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issues, designated from nevada the test site, what about the others. is that something tests is request, trying to conclude they ought to have these? >> we offer it as a technique put the test sites to expand attracting industry into those locations. we did it in nevada, offered a candidate, we are ready whenever they are ready and that retraining the disney needs to demonstrate they have the skill level to one of our engineers and the designee will actually approved the operation for the test sites. that will help expand the attraction for industry to come to those test sites. >> essentially -- >> it is individual designees.
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not necessary it be an operational designation because there isn't that level of demand that we have seen. as demand expense we think an organizational model makes sense and we can move to that. >> i yield back, mr. chairman and look forward to the rest of the question. thanks. >> thank you. ms. gilligan, the question i will try to get to is the effectiveness interaction with an aa and the test sites. there is a lot of f a a activity with the test sites in section 333 and so on. the respective roles of the faa a tech center, test site, centers of excellence, cooperative research and development, agreements, section 333 in terms of how they are getting us towards integration, seems like there's a lot of stuff out here but we are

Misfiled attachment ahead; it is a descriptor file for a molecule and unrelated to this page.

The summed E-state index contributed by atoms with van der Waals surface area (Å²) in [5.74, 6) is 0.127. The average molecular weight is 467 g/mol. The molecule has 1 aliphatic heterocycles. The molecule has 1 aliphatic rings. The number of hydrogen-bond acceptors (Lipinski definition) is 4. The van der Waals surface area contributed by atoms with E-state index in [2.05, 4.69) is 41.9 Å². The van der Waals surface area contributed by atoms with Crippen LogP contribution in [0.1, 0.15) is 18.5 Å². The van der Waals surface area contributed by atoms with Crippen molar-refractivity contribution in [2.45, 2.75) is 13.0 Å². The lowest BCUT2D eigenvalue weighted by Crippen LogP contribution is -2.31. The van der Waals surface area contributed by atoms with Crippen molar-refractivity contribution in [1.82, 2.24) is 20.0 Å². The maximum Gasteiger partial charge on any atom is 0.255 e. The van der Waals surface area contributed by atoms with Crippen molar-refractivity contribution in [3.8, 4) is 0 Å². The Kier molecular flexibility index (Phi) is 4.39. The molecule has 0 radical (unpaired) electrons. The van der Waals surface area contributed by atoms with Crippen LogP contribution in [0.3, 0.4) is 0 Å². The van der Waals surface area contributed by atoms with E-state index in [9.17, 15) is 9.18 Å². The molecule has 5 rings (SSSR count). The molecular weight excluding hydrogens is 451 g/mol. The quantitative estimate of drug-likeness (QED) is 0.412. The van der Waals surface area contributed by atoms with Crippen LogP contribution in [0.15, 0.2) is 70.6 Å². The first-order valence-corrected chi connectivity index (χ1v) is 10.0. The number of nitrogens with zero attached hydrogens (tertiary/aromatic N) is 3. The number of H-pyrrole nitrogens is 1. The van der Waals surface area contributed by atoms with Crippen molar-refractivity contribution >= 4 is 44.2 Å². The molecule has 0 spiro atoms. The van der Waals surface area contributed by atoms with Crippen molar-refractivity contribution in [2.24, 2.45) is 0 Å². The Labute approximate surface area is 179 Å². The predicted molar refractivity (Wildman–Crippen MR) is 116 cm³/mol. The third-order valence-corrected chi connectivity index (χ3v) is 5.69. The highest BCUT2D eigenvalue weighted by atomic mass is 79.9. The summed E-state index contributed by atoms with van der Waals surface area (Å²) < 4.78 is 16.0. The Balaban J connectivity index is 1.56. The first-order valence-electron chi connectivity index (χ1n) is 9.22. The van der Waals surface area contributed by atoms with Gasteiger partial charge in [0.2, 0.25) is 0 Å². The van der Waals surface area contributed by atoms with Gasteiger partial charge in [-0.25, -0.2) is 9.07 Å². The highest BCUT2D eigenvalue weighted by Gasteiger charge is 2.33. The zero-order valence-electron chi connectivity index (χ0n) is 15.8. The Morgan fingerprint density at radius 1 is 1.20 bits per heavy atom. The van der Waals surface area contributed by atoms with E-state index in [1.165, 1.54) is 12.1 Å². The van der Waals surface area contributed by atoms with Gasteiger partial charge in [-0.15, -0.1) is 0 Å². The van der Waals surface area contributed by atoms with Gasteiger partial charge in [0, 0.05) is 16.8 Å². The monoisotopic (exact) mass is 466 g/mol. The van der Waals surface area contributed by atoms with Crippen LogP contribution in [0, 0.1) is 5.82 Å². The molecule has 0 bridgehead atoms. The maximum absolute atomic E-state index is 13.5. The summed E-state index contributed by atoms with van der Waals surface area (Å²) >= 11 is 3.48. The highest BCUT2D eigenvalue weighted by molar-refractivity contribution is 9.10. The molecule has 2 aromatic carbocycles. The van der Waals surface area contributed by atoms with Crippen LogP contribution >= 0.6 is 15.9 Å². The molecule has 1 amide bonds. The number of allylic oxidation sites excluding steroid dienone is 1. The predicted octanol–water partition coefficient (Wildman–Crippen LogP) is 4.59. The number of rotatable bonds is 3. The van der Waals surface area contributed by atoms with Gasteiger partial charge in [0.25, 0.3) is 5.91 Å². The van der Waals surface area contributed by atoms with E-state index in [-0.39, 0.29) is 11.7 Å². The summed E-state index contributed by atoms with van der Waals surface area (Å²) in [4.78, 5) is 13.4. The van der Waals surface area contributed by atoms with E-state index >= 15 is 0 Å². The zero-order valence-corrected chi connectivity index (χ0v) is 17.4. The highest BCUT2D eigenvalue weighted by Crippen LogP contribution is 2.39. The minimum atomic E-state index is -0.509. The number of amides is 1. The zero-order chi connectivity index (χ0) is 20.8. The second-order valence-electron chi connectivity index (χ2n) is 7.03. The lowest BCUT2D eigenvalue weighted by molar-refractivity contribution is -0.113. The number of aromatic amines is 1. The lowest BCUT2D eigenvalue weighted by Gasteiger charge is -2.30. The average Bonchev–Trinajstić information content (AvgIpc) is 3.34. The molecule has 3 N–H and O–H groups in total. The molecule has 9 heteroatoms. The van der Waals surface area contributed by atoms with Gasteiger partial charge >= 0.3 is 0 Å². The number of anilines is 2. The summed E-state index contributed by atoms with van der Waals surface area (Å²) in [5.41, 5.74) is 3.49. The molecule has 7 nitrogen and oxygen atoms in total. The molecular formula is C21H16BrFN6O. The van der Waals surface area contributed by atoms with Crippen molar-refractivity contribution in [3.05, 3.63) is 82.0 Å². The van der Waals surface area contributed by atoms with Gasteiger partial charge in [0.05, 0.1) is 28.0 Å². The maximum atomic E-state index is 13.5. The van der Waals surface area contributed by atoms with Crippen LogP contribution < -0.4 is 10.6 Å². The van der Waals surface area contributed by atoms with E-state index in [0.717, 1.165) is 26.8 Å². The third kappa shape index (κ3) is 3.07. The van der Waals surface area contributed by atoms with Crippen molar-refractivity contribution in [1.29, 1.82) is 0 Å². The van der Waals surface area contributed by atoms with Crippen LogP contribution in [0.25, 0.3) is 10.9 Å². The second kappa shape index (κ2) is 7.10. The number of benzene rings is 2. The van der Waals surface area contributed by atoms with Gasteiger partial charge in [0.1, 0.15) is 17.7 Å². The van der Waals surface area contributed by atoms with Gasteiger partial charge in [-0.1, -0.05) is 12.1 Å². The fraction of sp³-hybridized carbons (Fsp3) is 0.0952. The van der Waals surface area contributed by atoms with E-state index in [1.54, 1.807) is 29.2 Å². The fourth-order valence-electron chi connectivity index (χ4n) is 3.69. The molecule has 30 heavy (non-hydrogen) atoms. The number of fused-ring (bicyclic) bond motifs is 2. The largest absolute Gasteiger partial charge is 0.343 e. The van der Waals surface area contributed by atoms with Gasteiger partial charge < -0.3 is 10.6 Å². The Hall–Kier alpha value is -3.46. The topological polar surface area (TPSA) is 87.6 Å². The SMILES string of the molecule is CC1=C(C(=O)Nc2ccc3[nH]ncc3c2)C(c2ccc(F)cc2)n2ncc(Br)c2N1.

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getting ready for reports centers are frustrated because there is not the interaction they were expecting and not getting results. can you talk about this? >> i would be glad to. we have conferences with all of the test site so we have begun to alleviate those early concerns. test sites got off to a slower start than we were anticipating as they came to understand what it was they have undertaken. we are seeing good movement. they have approved flight operations underway. and they were all getting under way. the improvement mr. larsen referred to was the ability for test sites to have a designated readiness representative who can work for companies that want to use the test sites we believe will the long way to increasing
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be of appeal of the test sites to the company's my colleagues on the panel talked about and in research in these areas we think that will be an important improvement. >> does the aphasic plan to use these assets in a coordinated fashion? >> we are looking at what our research needs are to the extent they can help us fulfills those for funding to the research, we will look to use the test sites. right now at a a has not placed research at any of the test sites because as i say we reset up in accordance with what we saw in the act which was to allow industry which as my colleagues have said is difficult for industry to have access to air space for the purpose of research and development. we believe test site topper but perfect opportunity to meet those research needs in the u.s. so we are working with the test sites to expand the ability for them to attract that kind of